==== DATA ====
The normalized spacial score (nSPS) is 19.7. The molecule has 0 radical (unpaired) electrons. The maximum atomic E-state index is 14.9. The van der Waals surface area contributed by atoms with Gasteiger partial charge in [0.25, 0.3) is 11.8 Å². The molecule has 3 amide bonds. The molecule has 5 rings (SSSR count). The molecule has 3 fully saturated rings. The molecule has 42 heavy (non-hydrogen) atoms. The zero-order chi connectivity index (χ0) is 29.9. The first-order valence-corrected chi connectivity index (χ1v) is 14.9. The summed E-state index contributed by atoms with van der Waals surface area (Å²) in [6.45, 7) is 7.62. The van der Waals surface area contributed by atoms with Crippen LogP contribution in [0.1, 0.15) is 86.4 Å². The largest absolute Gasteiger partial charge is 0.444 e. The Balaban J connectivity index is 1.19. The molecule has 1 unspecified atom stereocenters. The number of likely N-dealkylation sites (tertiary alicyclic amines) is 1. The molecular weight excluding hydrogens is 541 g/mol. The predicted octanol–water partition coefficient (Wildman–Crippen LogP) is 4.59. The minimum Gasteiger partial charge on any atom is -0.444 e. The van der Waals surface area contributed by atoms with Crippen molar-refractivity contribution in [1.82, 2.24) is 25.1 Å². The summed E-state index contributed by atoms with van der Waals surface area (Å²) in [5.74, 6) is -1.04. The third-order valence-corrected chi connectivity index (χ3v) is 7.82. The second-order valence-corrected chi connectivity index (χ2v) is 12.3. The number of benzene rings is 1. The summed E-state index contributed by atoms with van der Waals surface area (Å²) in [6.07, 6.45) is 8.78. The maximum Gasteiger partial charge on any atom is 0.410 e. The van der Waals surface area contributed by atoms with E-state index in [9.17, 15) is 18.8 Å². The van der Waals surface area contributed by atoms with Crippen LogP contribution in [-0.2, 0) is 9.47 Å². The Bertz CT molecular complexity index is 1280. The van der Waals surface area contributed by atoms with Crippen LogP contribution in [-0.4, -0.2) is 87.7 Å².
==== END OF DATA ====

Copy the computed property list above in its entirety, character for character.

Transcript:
The normalized spacial score (nSPS) is 19.7. The molecule has 0 radical (unpaired) electrons. The maximum atomic E-state index is 14.9. The van der Waals surface area contributed by atoms with Gasteiger partial charge in [0.25, 0.3) is 11.8 Å². The molecule has 3 amide bonds. The molecule has 5 rings (SSSR count). The molecule has 3 fully saturated rings. The molecule has 42 heavy (non-hydrogen) atoms. The zero-order chi connectivity index (χ0) is 29.9. The first-order valence-corrected chi connectivity index (χ1v) is 14.9. The summed E-state index contributed by atoms with van der Waals surface area (Å²) in [6.45, 7) is 7.62. The van der Waals surface area contributed by atoms with Crippen LogP contribution in [0.1, 0.15) is 86.4 Å². The largest absolute Gasteiger partial charge is 0.444 e. The Balaban J connectivity index is 1.19. The molecule has 1 unspecified atom stereocenters. The number of likely N-dealkylation sites (tertiary alicyclic amines) is 1. The molecular weight excluding hydrogens is 541 g/mol. The predicted octanol–water partition coefficient (Wildman–Crippen LogP) is 4.59. The minimum Gasteiger partial charge on any atom is -0.444 e. The van der Waals surface area contributed by atoms with Crippen molar-refractivity contribution in [1.82, 2.24) is 25.1 Å². The summed E-state index contributed by atoms with van der Waals surface area (Å²) in [5.74, 6) is -1.04. The third-order valence-corrected chi connectivity index (χ3v) is 7.82. The second-order valence-corrected chi connectivity index (χ2v) is 12.3. The number of benzene rings is 1. The summed E-state index contributed by atoms with van der Waals surface area (Å²) in [6.07, 6.45) is 8.78. The maximum Gasteiger partial charge on any atom is 0.410 e. The van der Waals surface area contributed by atoms with E-state index in [9.17, 15) is 18.8 Å². The van der Waals surface area contributed by atoms with Crippen LogP contribution in [-0.2, 0) is 9.47 Å². The Bertz CT molecular complexity index is 1280. The van der Waals surface area contributed by atoms with Crippen LogP contribution in [-0.4, -0.2) is 87.7 Å².